Cinco de Mayo is a Mexican holiday, but its roots are in Texas. The holiday celebrates the victory of a Mexican army over the French on May 5, 1862.
The army was led by Maj. Gen. Ignacio Zaragoza Seguin, one of the most interesting Texans in history.
Zaragoza was born at Presidio de la Bahía, at what is now Goliad. The fort guarded Mission Nuestra Senora del Espiritu Santo de Zuniga and the settlement that grew up around it.
In the days of Spanish rule, educated men came to the Texas wilderness to try to create a city of God among native peoples.
The grand experiment failed.
Ignacio Zaragoza’s father, Sgt. Miguel Zaragoza, was an infantryman at the fort.
The Texas Revolution divided the family when Ignacio was 7.
A relative of Ignacio’s mother, Juan Seguin, became vice president of the Republic of Texas. Sgt. Zaragoza remained loyal to the Mexican government.
After the revolution, Sgt. Zaragoza settled in Matamoros. Ignacio’s parents sent him to a seminary in Monterrey. Ignacio Zaragoza did not take to the priesthood but thought he might have military talent.
When he was rejected for admission into the academy for cadets, he signed on as a militiaman. As a teenager, he fought Zachary Taylor in the Mexican-American War.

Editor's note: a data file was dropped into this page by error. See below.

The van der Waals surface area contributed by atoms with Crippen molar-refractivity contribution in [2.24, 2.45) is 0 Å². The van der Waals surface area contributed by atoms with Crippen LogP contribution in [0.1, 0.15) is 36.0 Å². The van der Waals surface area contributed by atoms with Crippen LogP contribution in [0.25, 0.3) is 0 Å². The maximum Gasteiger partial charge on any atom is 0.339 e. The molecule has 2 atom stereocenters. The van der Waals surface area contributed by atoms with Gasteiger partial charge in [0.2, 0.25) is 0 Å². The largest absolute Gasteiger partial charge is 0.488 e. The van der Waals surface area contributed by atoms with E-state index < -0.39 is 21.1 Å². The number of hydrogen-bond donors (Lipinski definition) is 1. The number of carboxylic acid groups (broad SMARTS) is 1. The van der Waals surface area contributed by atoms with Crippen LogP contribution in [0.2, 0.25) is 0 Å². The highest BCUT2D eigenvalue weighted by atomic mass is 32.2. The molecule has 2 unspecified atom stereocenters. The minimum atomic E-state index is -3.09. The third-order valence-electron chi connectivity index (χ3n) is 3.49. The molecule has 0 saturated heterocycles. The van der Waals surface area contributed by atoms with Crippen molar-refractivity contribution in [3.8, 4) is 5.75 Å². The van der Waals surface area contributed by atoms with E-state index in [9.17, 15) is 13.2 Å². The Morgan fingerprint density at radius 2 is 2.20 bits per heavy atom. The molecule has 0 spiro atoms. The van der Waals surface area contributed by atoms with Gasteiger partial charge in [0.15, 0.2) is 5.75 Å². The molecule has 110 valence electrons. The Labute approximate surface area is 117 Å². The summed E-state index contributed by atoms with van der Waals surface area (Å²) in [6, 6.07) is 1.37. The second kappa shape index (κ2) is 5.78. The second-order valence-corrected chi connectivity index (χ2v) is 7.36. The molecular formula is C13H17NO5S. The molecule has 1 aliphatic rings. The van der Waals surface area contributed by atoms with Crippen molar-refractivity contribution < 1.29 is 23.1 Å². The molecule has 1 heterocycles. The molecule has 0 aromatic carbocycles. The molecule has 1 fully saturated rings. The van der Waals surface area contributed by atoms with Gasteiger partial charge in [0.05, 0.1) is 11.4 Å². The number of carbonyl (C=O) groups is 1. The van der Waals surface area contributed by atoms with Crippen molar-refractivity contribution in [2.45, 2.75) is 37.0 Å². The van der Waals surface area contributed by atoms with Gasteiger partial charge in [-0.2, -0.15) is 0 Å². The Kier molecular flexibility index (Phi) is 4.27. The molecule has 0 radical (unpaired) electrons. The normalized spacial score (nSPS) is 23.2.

President Juarez recognized Zaragoza’s ability and made him minister of war.
With the United States preoccupied with its own civil war, France sent an army to occupy Mexico in a dispute over debts.
But on May 5, 1862, Zaragoza led a Mexican army against the French at Puebla. The conventional wisdom was that no Mexican army could stand up against one of the best professional armies of Europe.
Zaragoza proved everyone wrong. The victory stunned everyone — friend and foe alike.
Zaragoza was recalled to the capital to receive the Benemérito de la Patria. Somewhere along the way, he contracted typhoid. He died at 33.
Puebla was not the decisive battle of the war.
It took years for Mexico to get rid of the French.
But through the long war, Mexican soldiers remembered something they learned under a young general from Texas — the taste of victory.